April Fool's pranks are used to teach AI on how to detect fake news

April Fool's pranks are used to teach AI on how to detect fake news
April Fool's Day pranks might either annoy or amuse the observer, depending on your attitude towards "real journalists" going crazy for one day. But at least there's a solid benefit out of all this: Researchers at Lancaster University are teaching an AI algorithm to detect fake news from real ones - and they're teaching the AI with April Fool's Day pranks and variety of other hoaxes.

The soon-to-be-released paper from Lancaster University, dubbed as "Fool's Errand: Looking at April Fools Hoaxes as Disinformation through the Lens of Deception and Humour" has found that April Fool's pranks from news organizations and companies (via their press releases) can be used to teach AI on how to determine if the article is "fake" or not.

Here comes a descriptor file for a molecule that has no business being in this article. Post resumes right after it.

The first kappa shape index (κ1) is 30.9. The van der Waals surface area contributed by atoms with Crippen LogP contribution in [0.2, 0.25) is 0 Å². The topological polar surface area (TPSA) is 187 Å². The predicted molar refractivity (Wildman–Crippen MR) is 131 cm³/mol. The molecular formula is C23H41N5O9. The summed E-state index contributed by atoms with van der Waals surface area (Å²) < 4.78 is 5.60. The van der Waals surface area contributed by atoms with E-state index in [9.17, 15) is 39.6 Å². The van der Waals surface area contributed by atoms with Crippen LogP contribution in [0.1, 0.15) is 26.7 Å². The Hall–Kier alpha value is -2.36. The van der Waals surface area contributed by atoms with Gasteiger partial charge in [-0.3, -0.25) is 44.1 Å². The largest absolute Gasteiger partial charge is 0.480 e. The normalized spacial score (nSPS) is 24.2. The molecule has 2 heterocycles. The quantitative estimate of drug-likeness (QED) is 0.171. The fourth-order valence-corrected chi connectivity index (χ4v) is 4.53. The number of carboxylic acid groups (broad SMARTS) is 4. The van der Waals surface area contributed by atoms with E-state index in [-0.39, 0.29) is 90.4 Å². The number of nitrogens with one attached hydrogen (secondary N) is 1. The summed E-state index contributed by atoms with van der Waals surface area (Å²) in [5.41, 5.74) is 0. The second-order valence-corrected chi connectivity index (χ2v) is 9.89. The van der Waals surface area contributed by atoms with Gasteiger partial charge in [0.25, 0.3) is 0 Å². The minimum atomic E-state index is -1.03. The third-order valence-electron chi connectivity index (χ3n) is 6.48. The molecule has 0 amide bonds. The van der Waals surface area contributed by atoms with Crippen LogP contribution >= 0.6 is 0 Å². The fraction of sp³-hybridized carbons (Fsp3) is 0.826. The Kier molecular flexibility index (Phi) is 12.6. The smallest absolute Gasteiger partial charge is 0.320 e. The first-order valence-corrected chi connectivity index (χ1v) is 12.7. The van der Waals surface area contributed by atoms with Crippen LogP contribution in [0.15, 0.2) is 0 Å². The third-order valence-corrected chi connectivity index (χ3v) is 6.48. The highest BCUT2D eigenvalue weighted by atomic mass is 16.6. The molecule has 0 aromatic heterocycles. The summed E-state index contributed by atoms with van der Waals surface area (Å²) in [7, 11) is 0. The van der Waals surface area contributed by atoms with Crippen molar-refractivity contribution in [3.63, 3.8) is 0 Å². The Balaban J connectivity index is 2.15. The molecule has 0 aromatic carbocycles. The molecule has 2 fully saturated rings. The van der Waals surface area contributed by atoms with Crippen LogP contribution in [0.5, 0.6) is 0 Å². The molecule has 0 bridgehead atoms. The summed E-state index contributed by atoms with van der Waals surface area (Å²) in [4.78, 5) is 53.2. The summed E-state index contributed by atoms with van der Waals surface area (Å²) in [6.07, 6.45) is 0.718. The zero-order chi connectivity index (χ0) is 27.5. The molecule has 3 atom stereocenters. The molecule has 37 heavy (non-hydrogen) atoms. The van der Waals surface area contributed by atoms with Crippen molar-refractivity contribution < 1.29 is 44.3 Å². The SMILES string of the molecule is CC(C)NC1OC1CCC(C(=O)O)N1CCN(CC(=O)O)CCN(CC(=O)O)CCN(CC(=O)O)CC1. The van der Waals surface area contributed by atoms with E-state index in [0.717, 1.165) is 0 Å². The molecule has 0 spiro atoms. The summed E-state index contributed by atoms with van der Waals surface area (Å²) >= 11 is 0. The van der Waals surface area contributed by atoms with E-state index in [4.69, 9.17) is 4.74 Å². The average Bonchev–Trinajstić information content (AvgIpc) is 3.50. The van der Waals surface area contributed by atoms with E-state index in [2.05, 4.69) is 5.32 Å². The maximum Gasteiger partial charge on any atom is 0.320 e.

Some of the characteristics that help AI to find out if the article is a prank or not, include:
  • April Fool's stories are generally shorter in length
  • they also use more unique words than real articles
  • they're easier to read than real articles
  • they tend to use more first-person pronouns than real articles

According to researchers, fake news articles that weren't April Fool's pranks, but confirmed fabrications, shared quite a lot of similarities to April Fool's articles and, thus, helped AI to learn the differences between fabrications are real articles.

Research team's algorithm managed to spot April Fool's pranks with 75 percent accuracy and more serious fake news articles with 72 percent accuracy.

Written by: Petteri Pyyny @ 1 Apr 2019 14:13
AI April Fool's
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